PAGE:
Secondary Material

A. Dalby, Siren Feasts chapter 1

*idem `Food and Sexuality in Classical Athens' in G.Mars and V.Mars edd. Food, Culture and History I (London, 1993), 165-190

*W. Burkert, Greek Religion (Oxford, 1985) II.1 On sacrifice III.2.6, 9, 10 on Demeter, Dionysus, Artemis

*J.Davidson, Courtesans and Fishcakes (London, 1997) c.1

*M.Jameson `Sacrifice and Animal Husbandry in Classical Greece' in C.R.Whittaker ed. Pastoral Economies in Classical Antiquity (Cambridge 1988) = Proceedings of Cam. Philological Soc. Supp. 14

*M.Detienne `Violence of Well-born Ladies' in Cuisine of Sacrifice

*O.Murray in J-P. Vernant ed. The Greeks

Questions: In what ways do the Greeks differ from us in their appetites and tastes? In what ways was food symbolic? In what ways was consumption ritualised? How did they separate potos, sitos and opson? What role did food play in Greek culture and society? How does the study of myth help us to understand the meaning of Greek food?

 


6: Reading Week


7: Drink in Greek culture: an overview, different kinds of wine, alcoholism?, the system of cups, bars in Athens and Thasos

Sources: Xenophon, Conversations with Socrates 3.13,3, 2.1,30, Symposium

Alexander's Royal Diaries ap. Aelian VH 3.23: `They say on the fifth day of the month Dius [October/November] he was drinking at Eumaeus' house, then on the sixth he slept it off, and for as much of that day as he was conscious (ez sen) he rose from his bed and did business with the generals concerning the following day's journey, saying it would start early. On the seventh he feasted with Perdiccas and drank again and on the eighth slept. On the fifteenth day of the same month he was at it again, drinking and on the following day he did the usual things that follow drinking [i.e. he slept?] He dined at Bagoas' on the twenty-fourth and two days later was still sleeping --Accordingly one of two conclusions must be true, either Alexander damaged himself through drinking so many days in a month, or those who wrote this are lying. For you can have an idea of what happened the rest of the time from these extracts, since they say the same things.'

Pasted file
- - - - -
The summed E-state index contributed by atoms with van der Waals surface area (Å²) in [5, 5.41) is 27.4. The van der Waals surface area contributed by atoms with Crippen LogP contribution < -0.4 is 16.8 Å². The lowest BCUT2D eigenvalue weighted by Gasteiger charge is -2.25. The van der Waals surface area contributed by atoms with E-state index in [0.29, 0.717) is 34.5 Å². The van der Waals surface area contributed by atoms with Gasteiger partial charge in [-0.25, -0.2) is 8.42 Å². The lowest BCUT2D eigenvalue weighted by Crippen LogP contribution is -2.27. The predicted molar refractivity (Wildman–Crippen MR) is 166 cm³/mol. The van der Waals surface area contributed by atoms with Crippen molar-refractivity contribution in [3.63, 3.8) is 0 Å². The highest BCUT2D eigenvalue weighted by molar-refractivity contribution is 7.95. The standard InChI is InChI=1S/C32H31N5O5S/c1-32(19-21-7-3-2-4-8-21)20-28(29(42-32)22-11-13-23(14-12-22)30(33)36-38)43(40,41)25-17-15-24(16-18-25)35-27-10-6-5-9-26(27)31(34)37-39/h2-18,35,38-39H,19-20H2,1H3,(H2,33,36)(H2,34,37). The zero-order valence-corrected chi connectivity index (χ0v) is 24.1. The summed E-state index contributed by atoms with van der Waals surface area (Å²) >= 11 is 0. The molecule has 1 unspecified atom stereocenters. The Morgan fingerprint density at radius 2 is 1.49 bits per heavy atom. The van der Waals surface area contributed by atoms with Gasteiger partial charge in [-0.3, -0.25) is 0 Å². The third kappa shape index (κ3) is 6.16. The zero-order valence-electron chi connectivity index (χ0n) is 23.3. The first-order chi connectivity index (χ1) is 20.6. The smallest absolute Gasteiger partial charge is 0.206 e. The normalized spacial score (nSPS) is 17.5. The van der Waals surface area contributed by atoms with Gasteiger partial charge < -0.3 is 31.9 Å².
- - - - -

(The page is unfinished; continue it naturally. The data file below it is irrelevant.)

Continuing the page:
Theopompus Philippica book 8: `The fact that they had been practising democracy for what was by now a long time together with the fact that their city was situated at a trading post, not to mention the fact that the entire populace spent their time around the agora and the harbour, meant that the people of Byzantium lacked self-discipline and were accustomed to get together in bars for a drink. And the people of Chalcedon, before they came to share with the Byzantines in their government all used to pursue a better way of life. But when they had tasted Byzantine democracy they fell to decadence and from having been the most self-controlled and moderate in their daily life, they became drink-lovers and squanderers.'

Secondary material

*Davidson, J. Courtesans and Fishcakes (London 1997) c.2

François Lissarrague, The Aesthetics of the Greek Banquet (Princeton, 1990)

*Murray, O. Sympotica (Oxford 1990)

How does wine-drinking in Greece differ from our own experience? What do Greek vases tell us about the Greek culture of drinking? Why did the Greeks mix wine with water? In what ways was the consumption of food differentiated from the consumption of wine?


8: The Symposium

Sources: Xenophon, Symposium

Plato, Symposium